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The fullest literary criticism is to be found in La poésie de Pindare et les lois du lyrisme Grec, Alfred Croiset, Paris, 1880.

Professor R. C. Jebb's truly admirable paper on Pindar in the Journal of Hellenic Studies, is a model of what an essay on the character and style of an ancient poet ought to be. He shows clearly and briefly that “the most indispensable commentary on Pindar" is the “reconstruction of Old Greek Life.”

Selected Odes of Pindar, with Notes and an Introduction, by Thomas D. Seymour, Greek Professor in Yale College, Boston, 1882, is a welcome evidence that our brethren across the Atlantic are studying Pindar to good purpose.

Students of Greek metres can consult Ueber den Bau der Pindarischen Strophen, Mor. Schmidt, Leipzig, 1882.

Reference may also be made to Bräuning, Th. F. G., de adjectivis compositis apud Pindarum, Berlin, 1881; Brayer, Berth., Analecta Pindarica. I Dissert. inaugur., Berlin, 1880; Lübbert, Ed., Pindar's Leben und Dichtungen. Vortrag, Bonn, 1882; de Pindari carmine Pyth. II. Kiel, 1880; id. 01. x. Kiel, 1881.

I have given all the Fragments which give, or profess to give Pindar's own words, but have omitted several fragmenta incerta which only give the drift of Pindar's version of mythological points. An asterisk before the number of a fragment indicates that its classification does not rest on express testimony.

For the references to the books whence the Fragments are taken I have trusted to Böckh and Bergk; they are given because it is often needful to know the context in which a fragment stands to make it thoroughly available for purposes of argument or research.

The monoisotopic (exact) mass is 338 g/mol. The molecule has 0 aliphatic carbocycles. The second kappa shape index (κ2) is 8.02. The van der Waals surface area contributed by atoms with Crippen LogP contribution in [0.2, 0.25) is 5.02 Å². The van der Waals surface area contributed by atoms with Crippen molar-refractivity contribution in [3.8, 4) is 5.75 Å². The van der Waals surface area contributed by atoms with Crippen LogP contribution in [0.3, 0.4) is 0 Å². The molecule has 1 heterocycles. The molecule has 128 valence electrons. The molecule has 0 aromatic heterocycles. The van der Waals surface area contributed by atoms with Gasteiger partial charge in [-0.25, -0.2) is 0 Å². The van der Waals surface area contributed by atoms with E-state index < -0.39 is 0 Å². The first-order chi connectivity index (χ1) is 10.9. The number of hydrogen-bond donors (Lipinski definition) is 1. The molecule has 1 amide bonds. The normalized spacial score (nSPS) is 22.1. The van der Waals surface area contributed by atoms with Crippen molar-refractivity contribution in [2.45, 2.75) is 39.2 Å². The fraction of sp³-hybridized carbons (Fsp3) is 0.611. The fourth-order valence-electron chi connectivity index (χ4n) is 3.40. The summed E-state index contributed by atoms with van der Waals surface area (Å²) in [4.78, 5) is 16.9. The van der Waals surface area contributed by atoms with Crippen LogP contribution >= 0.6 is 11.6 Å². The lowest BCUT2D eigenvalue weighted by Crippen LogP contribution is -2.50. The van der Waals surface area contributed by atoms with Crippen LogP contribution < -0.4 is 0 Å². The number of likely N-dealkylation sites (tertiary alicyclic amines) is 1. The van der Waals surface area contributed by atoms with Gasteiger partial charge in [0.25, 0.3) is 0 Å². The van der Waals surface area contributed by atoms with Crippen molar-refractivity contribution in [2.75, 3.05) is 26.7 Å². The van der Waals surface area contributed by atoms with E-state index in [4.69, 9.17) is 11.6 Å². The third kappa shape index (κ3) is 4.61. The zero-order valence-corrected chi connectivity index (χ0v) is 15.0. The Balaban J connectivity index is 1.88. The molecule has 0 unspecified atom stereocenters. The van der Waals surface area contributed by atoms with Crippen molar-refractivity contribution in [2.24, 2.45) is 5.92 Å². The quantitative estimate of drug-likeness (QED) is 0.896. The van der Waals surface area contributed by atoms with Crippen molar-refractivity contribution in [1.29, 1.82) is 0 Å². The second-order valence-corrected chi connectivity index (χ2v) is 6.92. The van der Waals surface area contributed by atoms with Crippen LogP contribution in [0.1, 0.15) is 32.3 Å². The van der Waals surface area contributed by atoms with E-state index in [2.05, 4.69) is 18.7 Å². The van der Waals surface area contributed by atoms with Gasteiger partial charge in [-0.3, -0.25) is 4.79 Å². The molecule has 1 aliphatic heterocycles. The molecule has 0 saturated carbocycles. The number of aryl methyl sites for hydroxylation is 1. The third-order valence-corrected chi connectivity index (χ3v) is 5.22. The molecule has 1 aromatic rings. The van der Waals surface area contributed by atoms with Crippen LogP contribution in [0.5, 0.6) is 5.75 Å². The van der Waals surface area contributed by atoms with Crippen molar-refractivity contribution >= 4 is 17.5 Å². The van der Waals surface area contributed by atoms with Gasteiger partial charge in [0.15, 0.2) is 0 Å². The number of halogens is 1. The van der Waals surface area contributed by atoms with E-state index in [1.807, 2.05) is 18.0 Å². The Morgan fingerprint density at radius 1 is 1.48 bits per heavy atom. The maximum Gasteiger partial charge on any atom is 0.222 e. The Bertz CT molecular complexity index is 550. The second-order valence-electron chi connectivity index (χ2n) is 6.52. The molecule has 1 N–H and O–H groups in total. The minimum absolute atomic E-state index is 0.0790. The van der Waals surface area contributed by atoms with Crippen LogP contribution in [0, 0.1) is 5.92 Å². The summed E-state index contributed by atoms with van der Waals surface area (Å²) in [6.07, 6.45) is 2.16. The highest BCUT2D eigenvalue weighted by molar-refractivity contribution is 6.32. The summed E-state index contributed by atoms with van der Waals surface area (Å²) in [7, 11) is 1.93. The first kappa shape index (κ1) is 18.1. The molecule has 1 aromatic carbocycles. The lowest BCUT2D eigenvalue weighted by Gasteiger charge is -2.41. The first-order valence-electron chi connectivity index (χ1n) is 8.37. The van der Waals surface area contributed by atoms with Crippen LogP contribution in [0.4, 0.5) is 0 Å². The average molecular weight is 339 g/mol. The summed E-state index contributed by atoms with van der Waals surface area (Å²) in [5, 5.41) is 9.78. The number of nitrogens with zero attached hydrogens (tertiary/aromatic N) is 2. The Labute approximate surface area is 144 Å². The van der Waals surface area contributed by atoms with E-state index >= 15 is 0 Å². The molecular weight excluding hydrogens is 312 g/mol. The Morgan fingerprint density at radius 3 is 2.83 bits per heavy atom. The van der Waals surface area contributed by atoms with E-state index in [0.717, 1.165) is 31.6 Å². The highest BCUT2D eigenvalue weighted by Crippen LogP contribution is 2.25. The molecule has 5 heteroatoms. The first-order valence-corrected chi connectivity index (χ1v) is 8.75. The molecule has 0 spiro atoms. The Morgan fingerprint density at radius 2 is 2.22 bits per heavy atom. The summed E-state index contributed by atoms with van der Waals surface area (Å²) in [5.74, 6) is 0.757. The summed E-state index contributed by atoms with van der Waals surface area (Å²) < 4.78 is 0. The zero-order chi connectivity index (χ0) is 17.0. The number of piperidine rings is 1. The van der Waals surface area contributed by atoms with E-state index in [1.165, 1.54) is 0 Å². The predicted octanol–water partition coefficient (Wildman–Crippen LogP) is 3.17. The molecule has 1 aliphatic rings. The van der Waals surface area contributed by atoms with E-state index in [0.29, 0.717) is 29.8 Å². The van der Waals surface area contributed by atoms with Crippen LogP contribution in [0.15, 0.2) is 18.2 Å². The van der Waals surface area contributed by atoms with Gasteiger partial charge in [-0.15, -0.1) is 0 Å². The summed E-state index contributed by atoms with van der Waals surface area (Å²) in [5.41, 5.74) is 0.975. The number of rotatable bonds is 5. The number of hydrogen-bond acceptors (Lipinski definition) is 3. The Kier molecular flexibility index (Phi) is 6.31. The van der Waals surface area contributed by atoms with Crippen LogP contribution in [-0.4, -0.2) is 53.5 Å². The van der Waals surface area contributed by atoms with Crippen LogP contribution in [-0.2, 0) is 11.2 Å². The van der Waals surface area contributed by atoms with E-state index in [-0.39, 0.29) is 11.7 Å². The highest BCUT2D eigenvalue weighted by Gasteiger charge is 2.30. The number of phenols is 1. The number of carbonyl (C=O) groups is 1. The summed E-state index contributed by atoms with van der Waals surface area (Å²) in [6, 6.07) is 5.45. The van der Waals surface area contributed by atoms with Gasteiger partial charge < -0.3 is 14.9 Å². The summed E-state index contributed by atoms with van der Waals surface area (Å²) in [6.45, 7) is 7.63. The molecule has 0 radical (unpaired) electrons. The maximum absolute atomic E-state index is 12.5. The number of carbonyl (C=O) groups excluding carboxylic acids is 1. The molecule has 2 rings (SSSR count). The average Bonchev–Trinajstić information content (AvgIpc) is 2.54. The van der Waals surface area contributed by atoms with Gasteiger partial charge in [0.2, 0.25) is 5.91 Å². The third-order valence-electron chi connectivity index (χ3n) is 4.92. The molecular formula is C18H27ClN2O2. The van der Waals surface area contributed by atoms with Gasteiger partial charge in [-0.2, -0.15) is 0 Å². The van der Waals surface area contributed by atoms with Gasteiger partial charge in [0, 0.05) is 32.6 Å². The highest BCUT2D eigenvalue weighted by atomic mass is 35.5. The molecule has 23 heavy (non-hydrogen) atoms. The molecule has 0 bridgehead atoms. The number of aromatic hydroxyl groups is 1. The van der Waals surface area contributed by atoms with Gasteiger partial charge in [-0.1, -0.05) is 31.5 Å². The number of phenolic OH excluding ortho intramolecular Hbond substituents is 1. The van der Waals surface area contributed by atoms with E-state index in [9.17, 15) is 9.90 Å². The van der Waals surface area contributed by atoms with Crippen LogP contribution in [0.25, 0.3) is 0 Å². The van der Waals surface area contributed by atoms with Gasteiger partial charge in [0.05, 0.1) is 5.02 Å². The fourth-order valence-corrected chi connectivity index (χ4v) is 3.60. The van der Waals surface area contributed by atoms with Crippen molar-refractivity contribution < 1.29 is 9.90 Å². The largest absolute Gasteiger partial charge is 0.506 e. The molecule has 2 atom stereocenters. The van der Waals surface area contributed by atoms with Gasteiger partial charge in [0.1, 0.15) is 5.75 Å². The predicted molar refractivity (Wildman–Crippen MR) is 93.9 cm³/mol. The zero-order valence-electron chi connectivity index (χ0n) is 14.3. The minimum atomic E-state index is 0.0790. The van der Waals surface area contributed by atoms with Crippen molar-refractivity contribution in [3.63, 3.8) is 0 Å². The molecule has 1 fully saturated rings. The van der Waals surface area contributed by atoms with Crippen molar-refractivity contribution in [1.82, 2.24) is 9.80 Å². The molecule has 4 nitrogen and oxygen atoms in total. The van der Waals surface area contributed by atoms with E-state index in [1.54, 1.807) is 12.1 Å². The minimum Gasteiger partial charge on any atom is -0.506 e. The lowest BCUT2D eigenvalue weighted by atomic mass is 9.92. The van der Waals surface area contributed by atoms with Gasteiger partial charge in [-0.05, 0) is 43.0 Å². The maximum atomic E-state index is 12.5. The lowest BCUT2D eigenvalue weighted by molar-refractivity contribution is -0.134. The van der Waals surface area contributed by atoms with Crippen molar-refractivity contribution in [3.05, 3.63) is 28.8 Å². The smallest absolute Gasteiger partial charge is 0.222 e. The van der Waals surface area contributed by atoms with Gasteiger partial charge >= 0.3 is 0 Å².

The index-to the notes of both volumes-which is in some cases supplementary to the notes, has been for the most part prepared by Mr B. Benham, M.A., of Corpus Christi College. To him and to Mr H. J. C. Knight, of St Catharine's College, I am indebted for great assistance in revision of proof.

I desire to express my hearty thanks to Dr C. B. Scott for many corrections of and additions to my volume on the Olympian and Pythian Odes, and for advice which I have endeavoured to follow; to the Public Orator for lending me Ms. marginal notes to Cookesley's edition taken by a Clare man from the late Mr Arthur Holmes' lectures; to Professor Colvin for kindly selecting and seeing to the illustrative coins; to Mr Fanshawe and Professor Postgate for many notes; and to Dr Waldstein for very valuable information as to the pentathlon.

The comparative prominence of the critical work in this volume has to some extent crowded out etymology.

I have ascertained that the Emmanuel Ms., which originally contained the Pythians and Nem. I. II. III., belongs to the Moschopulean family.

It may seem that I have not profited as much as I might by one friendly criticism, namely, the suggestion that I sometimes gave too many explanations of one passage. I admit that as a rule it is a great mistake in an editor to seem to halt between two (or more) opinions. But I have sometimes given the views of others as well as my own, so as to give teachers and mature scholars the materials on which to exercise their own judgment in case they were dissatisfied with mine. In other cases I have come to the unsatisfactory conclusion, after strenuous and prolonged efforts to arrive at some one definite solution of a problem, either that it was insoluble or that there were not in my possession sufficient data upon which to decide between alternative proposals; and in such cases I think candour is preferable to arbitrary selection. Pindar is so exceptionally difficult an author that few who read his odes will be in danger of inferring from an editor's occasional indecision that any given set of Greek words may mean almost anything you please. No doubt critics are perfectly right to protest against any semblance of the tendency, shown in several modern commentaries, towards unjustifiable vacillation.